What does this mean to us?
What are we trying to accomplish in this space? Does it align with the aspirations and desires of our guests? It turns out this wasn’t just a greeting to be written on a wall. We were actually touching on a brand element, a mantra that could resonate with both our employees and our guests – anyone who entered the office. It had to be something motivating and thought-provoking. It had to represent not just our progress as a company but the journeys we take our guests, clients and partners on.
Chart a course
After much more discussion, we landed on “chart a course.” There are many reasons why we believe this is a fitting statement for the space.
Considering its position and audience it made sense to present something that is instantly digestible in the reception space. The statement has the ability to hold different meanings for different audiences, all resembling the idea of progression or forward thinking. Charting a course is what we do with clients and employees. We push their adventures and ideas forward, whether it be a career or a project.
Also, like the rope wall, it subtly hints at a nautical theme. Though the nautical theme isn’t meant to be at the forefront of the entire office experience, it can be delightful to encounter our name, “DockYard,” upon entry and then extend the introduction with a corresponding statement such as “chart a course”. The name and the statement calmly connect the entire entry experience, which may help in a guest’s ability to recall our brand name.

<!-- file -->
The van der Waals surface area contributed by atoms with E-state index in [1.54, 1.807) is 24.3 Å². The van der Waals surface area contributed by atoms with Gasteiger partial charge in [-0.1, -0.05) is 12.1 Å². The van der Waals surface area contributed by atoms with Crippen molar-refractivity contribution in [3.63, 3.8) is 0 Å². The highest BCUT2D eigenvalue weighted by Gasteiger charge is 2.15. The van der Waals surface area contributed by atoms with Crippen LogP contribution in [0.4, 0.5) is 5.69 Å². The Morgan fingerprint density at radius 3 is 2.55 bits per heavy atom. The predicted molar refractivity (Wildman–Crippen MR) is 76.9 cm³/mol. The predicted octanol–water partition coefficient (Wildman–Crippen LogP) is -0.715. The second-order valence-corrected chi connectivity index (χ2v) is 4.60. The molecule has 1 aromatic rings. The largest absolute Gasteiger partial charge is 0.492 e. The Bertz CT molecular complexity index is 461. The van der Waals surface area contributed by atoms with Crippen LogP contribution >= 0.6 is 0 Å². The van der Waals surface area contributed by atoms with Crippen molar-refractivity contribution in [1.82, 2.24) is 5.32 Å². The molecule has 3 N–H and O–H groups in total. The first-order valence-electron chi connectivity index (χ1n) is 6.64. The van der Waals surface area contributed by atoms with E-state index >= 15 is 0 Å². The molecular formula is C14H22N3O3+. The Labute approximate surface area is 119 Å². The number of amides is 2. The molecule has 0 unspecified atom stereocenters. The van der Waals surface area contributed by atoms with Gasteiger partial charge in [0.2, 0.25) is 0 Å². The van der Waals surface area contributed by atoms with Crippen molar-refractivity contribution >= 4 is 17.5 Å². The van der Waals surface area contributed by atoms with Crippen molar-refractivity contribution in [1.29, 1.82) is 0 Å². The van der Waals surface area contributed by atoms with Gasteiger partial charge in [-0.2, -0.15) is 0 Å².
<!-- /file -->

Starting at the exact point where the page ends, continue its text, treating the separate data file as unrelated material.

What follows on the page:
Where do we start? Sketches of course! We brainstormed multiple compositions, arrangements, letterform weights and styles. We played with decoration, shadows and highlights. Here are just a few:
After reviewing countless sketches and ideas, we discovered one which was particularly engaging to us. The fluidity and movement of the letterforms caught our attention. The sequence in size and weight helped guide the eye from start to finish. We weren’t exactly sold on the arrangement, but it was a great starting point.
As with any project, we began to iterate. The piece changed with time for the better. We rearranged the words, and began to pronounce a specific brush lettering style. We used tracing paper, pencil and ink to continuously refine the letterforms until it satisfied our vision. We then finished refinements on screen.
The rest of the process was smooth sailing. We matched our DockYard blue with Behr paint professionals to arrive at a color named Secret Society. We used a projector to outline the piece on the reception wall. Lastly we spent hours painting, starting with the outlines and finishing with the fills.
What we ended up with was a beautiful hand lettered mural that has the potential to greet and engage anyone who enters our office. It’s fluid, flexible and, most importantly, it retains a human personality. It doesn’t feel manufactured. It doesn’t speak arbitrarily. It represents the beginning of everything we stand for at DockYard.
Here’s a look at more of the process: